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I've made some changes to my git repo that I wish to undo.

My git repo looked like this:

A-B----     master
   \   /
    C-D     * develop

I was on the develop branch, forgot that it differed from the master branch, made a change on develop, merged it into master, and then pushed to my remote (called publish).

Because there were no changes on master since B (common ancestor), git did a fast-forward merge.

Now, my repo looks like this:

A-B-C-D   master, develop, remotes/publish/master, remotes/publish/develop.

I wanted to revert the last merge, restoring master to B.

From what I read in Undo last Git commit, I used git reset sha-of-B to restore my master branch to revision B.


  • How do I restore develop to revision D?
  • How do I then push these changes back to remote/publish?
share|improve this question
Blog post summarising and going in to a bit more detail as to what I did, should've done and how I fixed this: capnfabs.net/software/… – Fabian Tamp Jan 13 '13 at 22:48
@SnowCrash updated link: capnfabs.net/blog/2013/01/14/git-undoing-a-fast-forward-merge – Fabian Tamp Jul 11 '15 at 12:50
For sole developers this is probably all good, but for those collaborating, wouldn't it make more sense to use revert rather than reset? – Snow Crash Jul 13 '15 at 19:16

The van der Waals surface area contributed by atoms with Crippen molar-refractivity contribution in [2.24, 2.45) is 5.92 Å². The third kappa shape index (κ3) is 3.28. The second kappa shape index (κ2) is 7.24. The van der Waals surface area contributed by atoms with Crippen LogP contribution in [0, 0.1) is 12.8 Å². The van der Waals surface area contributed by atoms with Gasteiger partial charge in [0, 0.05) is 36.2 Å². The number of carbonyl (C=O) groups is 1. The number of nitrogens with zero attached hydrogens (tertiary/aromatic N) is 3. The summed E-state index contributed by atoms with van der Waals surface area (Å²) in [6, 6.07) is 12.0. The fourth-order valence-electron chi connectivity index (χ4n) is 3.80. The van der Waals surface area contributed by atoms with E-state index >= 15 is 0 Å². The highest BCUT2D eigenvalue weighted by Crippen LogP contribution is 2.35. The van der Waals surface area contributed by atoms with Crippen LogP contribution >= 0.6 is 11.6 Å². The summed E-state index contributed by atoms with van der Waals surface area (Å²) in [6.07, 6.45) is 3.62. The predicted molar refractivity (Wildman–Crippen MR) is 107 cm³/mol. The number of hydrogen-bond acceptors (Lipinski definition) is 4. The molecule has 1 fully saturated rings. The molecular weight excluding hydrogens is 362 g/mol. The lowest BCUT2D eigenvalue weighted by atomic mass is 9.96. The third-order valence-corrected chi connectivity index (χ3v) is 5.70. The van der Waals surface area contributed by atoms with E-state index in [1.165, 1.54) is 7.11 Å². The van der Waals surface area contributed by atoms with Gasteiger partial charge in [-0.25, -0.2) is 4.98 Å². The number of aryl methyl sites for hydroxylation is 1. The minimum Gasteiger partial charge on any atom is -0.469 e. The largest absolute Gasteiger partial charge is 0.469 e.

up vote 40 down vote accepted

If you reset the branch master, it won't touch develop branch. In order to reput all in order, you should do:

git checkout master
git reset --hard sha-of-B
git checkout develop
git reset --hard sha-of-D
git checkout master
git merge develop --no-ff
share|improve this answer
Thanks for that - local git repo is now in order. How do I then push these changes without getting errors due to 'Updates were rejected because a pushed branch tip is behind its remote counterpart'? – Fabian Tamp Jan 13 '13 at 21:59
Ah, just force the push git push --force – Simon Boudrias Jan 13 '13 at 22:01
That seems to have fixed it perfectly. Thanks so much for your help @SimonBoudrias! – Fabian Tamp Jan 13 '13 at 22:04
@SimonBoudrias: Never recommend push --force. Use git push publish --force-with-lease instead. – Robert Siemer May 9 at 15:38

If seems that you were checked out to develop when you ran git reset, and this is what messed you up.

You can fix develop as follows:

git checkout develop
git merge --ff-only D

Now, you can restore master back to B:

git checkout master
git reset --hard B

Get back to develop and push it:

git checkout develop
git push develop
share|improve this answer
Thanks for your answer! I was definitely on the master branch, I was just reading the gitk gui wrong. I'll edit my question accordingly. – Fabian Tamp Jan 13 '13 at 21:57
  • imagine you are still on master where you merged and pushed
  • git reset --hard @{1} reset branch to where it was one step back on your computer (i.e. “B”)
  • for develop do nothing, because it should be still at “D”
  • git push publish develop --force-with-lease=master push develop normally and master back in a safe manner
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